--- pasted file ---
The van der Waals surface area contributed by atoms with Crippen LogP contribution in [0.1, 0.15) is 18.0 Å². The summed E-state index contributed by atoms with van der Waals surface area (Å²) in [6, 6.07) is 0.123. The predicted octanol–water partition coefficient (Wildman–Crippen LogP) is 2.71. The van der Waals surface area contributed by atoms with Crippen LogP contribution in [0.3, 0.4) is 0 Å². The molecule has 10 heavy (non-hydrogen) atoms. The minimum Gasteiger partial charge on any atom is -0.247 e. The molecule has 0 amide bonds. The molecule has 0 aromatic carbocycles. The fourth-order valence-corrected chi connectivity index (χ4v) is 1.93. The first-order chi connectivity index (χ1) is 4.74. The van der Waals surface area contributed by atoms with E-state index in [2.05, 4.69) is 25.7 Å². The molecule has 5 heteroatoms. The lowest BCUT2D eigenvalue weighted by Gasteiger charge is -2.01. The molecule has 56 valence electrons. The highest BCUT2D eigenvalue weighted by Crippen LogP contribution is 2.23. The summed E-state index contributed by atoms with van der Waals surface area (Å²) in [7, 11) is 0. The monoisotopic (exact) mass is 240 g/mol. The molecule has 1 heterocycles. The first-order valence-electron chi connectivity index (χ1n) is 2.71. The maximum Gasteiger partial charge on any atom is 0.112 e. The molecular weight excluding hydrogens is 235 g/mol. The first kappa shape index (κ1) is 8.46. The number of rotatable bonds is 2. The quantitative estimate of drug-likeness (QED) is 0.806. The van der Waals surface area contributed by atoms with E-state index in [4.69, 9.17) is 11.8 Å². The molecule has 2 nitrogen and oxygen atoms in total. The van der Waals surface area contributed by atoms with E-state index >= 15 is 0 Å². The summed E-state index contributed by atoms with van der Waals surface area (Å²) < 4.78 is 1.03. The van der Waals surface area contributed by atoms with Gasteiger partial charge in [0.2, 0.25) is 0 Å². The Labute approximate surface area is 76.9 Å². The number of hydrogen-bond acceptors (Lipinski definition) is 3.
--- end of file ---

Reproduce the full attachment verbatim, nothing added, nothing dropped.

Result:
The van der Waals surface area contributed by atoms with Crippen LogP contribution in [0.1, 0.15) is 18.0 Å². The summed E-state index contributed by atoms with van der Waals surface area (Å²) in [6, 6.07) is 0.123. The predicted octanol–water partition coefficient (Wildman–Crippen LogP) is 2.71. The van der Waals surface area contributed by atoms with Crippen LogP contribution in [0.3, 0.4) is 0 Å². The molecule has 10 heavy (non-hydrogen) atoms. The minimum Gasteiger partial charge on any atom is -0.247 e. The molecule has 0 amide bonds. The molecule has 0 aromatic carbocycles. The fourth-order valence-corrected chi connectivity index (χ4v) is 1.93. The first-order chi connectivity index (χ1) is 4.74. The van der Waals surface area contributed by atoms with E-state index in [2.05, 4.69) is 25.7 Å². The molecule has 5 heteroatoms. The lowest BCUT2D eigenvalue weighted by Gasteiger charge is -2.01. The molecule has 56 valence electrons. The highest BCUT2D eigenvalue weighted by Crippen LogP contribution is 2.23. The summed E-state index contributed by atoms with van der Waals surface area (Å²) in [7, 11) is 0. The monoisotopic (exact) mass is 240 g/mol. The molecule has 1 heterocycles. The first-order valence-electron chi connectivity index (χ1n) is 2.71. The maximum Gasteiger partial charge on any atom is 0.112 e. The molecular weight excluding hydrogens is 235 g/mol. The first kappa shape index (κ1) is 8.46. The number of rotatable bonds is 2. The quantitative estimate of drug-likeness (QED) is 0.806. The van der Waals surface area contributed by atoms with E-state index in [4.69, 9.17) is 11.8 Å². The molecule has 2 nitrogen and oxygen atoms in total. The van der Waals surface area contributed by atoms with E-state index >= 15 is 0 Å². The summed E-state index contributed by atoms with van der Waals surface area (Å²) < 4.78 is 1.03. The van der Waals surface area contributed by atoms with Gasteiger partial charge in [0.2, 0.25) is 0 Å². The Labute approximate surface area is 76.9 Å². The number of hydrogen-bond acceptors (Lipinski definition) is 3.